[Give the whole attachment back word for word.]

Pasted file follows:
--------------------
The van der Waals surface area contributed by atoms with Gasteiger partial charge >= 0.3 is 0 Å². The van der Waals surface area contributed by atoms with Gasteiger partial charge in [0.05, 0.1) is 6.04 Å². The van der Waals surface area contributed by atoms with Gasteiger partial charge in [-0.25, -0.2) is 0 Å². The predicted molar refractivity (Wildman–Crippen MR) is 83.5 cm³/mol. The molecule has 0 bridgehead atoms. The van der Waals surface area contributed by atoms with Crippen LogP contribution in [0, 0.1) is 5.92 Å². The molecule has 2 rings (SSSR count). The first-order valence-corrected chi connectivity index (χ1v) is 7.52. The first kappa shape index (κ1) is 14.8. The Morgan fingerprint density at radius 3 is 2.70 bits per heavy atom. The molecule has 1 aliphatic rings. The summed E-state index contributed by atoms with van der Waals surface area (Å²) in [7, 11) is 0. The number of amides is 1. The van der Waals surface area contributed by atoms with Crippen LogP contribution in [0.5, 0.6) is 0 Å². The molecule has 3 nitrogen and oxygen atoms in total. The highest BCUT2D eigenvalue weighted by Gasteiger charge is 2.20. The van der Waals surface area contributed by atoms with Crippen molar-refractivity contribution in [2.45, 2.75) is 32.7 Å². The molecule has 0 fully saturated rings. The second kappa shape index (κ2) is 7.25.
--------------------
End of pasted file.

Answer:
The van der Waals surface area contributed by atoms with Gasteiger partial charge >= 0.3 is 0 Å². The van der Waals surface area contributed by atoms with Gasteiger partial charge in [0.05, 0.1) is 6.04 Å². The van der Waals surface area contributed by atoms with Gasteiger partial charge in [-0.25, -0.2) is 0 Å². The predicted molar refractivity (Wildman–Crippen MR) is 83.5 cm³/mol. The molecule has 0 bridgehead atoms. The van der Waals surface area contributed by atoms with Crippen LogP contribution in [0, 0.1) is 5.92 Å². The molecule has 2 rings (SSSR count). The first-order valence-corrected chi connectivity index (χ1v) is 7.52. The first kappa shape index (κ1) is 14.8. The Morgan fingerprint density at radius 3 is 2.70 bits per heavy atom. The molecule has 1 aliphatic rings. The summed E-state index contributed by atoms with van der Waals surface area (Å²) in [7, 11) is 0. The number of amides is 1. The van der Waals surface area contributed by atoms with Crippen LogP contribution in [0.5, 0.6) is 0 Å². The molecule has 3 nitrogen and oxygen atoms in total. The highest BCUT2D eigenvalue weighted by Gasteiger charge is 2.20. The van der Waals surface area contributed by atoms with Crippen molar-refractivity contribution in [2.45, 2.75) is 32.7 Å². The molecule has 0 fully saturated rings. The second kappa shape index (κ2) is 7.25.